He Now Flies A Harley
By: Russ Hauser

The names in this story (except mine) have been changed to protect the guilty as well as the innocent.

Tom had a real nice log home, a CH1, and had cleared off about 1,200 feet along the edge of his property. There were trees right up against both ends of the runway. Most of us who flew in and out of Tom's strip had no problem with it except for Rich, who had a tendency to use up the whole length of the strip with his CH1 because he'd come in over the trees too steep and fast.

One December day in 1999, Rich and I decided to stop over at Tom's for a visit. I was first in the pattern for landing. When I turned final, Rich came up on the radio and pointed out that Tom had cleared the trees near the end of the 1,200 foot runway so he (Rich) wouldn't have to come in as steeply as he always had. I just continued my usual approach, landing with a full stop and plenty of room to spare. I had just taxied back to the house with my plane pointed toward the approach end of the runway when I looked up and saw Rich's Challenger in the power lines surrounded with fireworks!

Neither of us ever noticed that the trees had completely screened power lines and, even though the lines were now exposed, they were still nearly invisible. From the air, their brown color blended in with December's dormant grass. Rich had come in with a normal approach speed this time but, with his snagging and breaking the power lines, he lost too much airspeed. His plane pancaked into the grass from the height of the power lines. I was frozen in place for a few seconds not wanting to go over to Rich's plane and find him with a broken neck or whatever.

It was then I noticed Tom running over to the plane and Rich getting out of the wreck without a scratch. He was very lucky but the Challenger was not. All the small diameter tubing on the bottom of the plane was smashed up against the main longeron tubes which were bulged at the back of the landing gear saddles. The gear was totaled and the wings appeared to be OK but the struts on one side were bent. We took the wings off, folded the tail and strapped everything on a trailer loaned to us by John. With John driving very cautiously, we proceeded to haul the remains back to our home field.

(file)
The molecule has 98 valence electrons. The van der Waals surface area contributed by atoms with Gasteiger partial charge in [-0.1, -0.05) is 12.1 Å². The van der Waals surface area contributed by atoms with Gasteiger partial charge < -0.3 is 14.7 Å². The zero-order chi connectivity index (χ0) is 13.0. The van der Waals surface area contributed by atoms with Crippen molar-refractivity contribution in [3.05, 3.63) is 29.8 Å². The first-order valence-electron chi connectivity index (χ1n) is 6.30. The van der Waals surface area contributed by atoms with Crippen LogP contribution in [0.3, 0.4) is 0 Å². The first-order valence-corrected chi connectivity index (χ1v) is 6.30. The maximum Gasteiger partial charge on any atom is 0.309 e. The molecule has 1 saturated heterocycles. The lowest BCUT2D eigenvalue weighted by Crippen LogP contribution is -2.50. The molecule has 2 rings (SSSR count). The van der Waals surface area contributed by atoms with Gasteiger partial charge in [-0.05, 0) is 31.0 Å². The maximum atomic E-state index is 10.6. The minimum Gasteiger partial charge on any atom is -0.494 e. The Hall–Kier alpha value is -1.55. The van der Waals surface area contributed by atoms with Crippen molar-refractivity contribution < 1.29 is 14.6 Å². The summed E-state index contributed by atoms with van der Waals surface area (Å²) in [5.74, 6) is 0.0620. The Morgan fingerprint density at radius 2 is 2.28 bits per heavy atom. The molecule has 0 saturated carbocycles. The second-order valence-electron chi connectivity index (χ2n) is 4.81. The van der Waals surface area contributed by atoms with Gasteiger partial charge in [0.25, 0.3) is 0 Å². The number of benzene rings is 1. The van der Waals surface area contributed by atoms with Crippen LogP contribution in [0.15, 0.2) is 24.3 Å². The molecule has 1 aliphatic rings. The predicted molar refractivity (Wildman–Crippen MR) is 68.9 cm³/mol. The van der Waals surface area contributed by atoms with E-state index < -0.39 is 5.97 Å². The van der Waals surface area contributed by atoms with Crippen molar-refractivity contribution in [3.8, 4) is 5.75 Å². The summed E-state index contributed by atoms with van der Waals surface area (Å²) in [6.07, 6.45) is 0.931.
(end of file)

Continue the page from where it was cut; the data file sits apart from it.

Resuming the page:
Along the way it became very windy and a gust struck the plane from one side, twisting the wings and fuselage on the trailer so that the wings were now hanging over the side of the road. Before John could stop, the wings caught a roadside mail box, ending any hope of salvaging the wrecked plane. The dejected crew finally arrived at John's house where we decided to remove the engine, prop, instruments, etc.

The plane had a Last Chance ballistic chute mounted inside the fuselage aimed to fire out the bottom. It had an arrow with a broadhead tip epoxied to the canister to help it tear thru the fabric. With the fuselage stripped of fabric and anything else useful, we carried it out to John's back yard to see how the long-out-of-date chute would deploy. With the fuselage laying on its side and the chute aimed at the back fence, Rich pulled the release. There was a POP and the canister was launched out to the length of the shroud lines with the chute still firmly packed in the canister. The mortar charge seemed too weak to have fired the canister thru the bottom fabric even with the aid of the arrow head.

Rich was doubly lucky in having survived the crash unscathed and never having to count on the chute to save his bacon. Rich's wife had told him to order a new BRS ballistic chute but he didn't want to spend the money. Rich now flies a Harley.

Lessons learned? After this happened, the guys in the club adopted the philosophy that there are always power lines to watch for at the end of whatever strip you're about to use, even a familiar one if you haven't been there for a while. As far as the trailering incident, we obviously didn't have the plane secured and try not to make that mistake again. In our defense, the fuselage was no longer Challenger shaped and didn't fit very well.

Russ Hauser